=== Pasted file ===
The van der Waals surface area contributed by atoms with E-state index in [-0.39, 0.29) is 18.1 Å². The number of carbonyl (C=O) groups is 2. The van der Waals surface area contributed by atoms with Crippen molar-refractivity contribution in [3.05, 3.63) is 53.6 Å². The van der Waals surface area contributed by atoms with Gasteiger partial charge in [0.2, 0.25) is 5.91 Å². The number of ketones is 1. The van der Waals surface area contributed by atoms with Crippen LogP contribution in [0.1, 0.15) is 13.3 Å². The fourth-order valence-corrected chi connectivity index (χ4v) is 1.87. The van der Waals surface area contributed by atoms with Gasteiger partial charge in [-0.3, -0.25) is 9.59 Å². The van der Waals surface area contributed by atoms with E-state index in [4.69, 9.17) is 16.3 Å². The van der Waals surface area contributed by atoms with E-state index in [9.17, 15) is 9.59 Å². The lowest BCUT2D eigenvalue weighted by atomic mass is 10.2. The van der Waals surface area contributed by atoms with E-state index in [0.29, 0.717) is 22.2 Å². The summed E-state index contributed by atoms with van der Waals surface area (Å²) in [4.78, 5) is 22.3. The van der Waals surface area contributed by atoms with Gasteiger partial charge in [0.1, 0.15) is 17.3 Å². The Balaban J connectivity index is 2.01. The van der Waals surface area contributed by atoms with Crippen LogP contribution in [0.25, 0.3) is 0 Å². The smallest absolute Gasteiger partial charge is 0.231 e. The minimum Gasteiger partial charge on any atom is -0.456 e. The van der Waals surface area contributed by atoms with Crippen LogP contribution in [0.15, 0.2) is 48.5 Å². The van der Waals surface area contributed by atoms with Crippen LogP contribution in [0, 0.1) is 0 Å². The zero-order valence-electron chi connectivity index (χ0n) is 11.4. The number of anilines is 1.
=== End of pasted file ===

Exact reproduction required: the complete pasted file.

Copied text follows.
The van der Waals surface area contributed by atoms with E-state index in [-0.39, 0.29) is 18.1 Å². The number of carbonyl (C=O) groups is 2. The van der Waals surface area contributed by atoms with Crippen molar-refractivity contribution in [3.05, 3.63) is 53.6 Å². The van der Waals surface area contributed by atoms with Gasteiger partial charge in [0.2, 0.25) is 5.91 Å². The number of ketones is 1. The van der Waals surface area contributed by atoms with Crippen LogP contribution in [0.1, 0.15) is 13.3 Å². The fourth-order valence-corrected chi connectivity index (χ4v) is 1.87. The van der Waals surface area contributed by atoms with Gasteiger partial charge in [-0.3, -0.25) is 9.59 Å². The van der Waals surface area contributed by atoms with E-state index in [4.69, 9.17) is 16.3 Å². The van der Waals surface area contributed by atoms with E-state index in [9.17, 15) is 9.59 Å². The lowest BCUT2D eigenvalue weighted by atomic mass is 10.2. The van der Waals surface area contributed by atoms with E-state index in [0.29, 0.717) is 22.2 Å². The summed E-state index contributed by atoms with van der Waals surface area (Å²) in [4.78, 5) is 22.3. The van der Waals surface area contributed by atoms with Gasteiger partial charge in [0.1, 0.15) is 17.3 Å². The Balaban J connectivity index is 2.01. The van der Waals surface area contributed by atoms with Crippen LogP contribution in [0.25, 0.3) is 0 Å². The smallest absolute Gasteiger partial charge is 0.231 e. The minimum Gasteiger partial charge on any atom is -0.456 e. The van der Waals surface area contributed by atoms with Crippen LogP contribution in [0.15, 0.2) is 48.5 Å². The van der Waals surface area contributed by atoms with Crippen LogP contribution in [0, 0.1) is 0 Å². The zero-order valence-electron chi connectivity index (χ0n) is 11.4. The number of anilines is 1.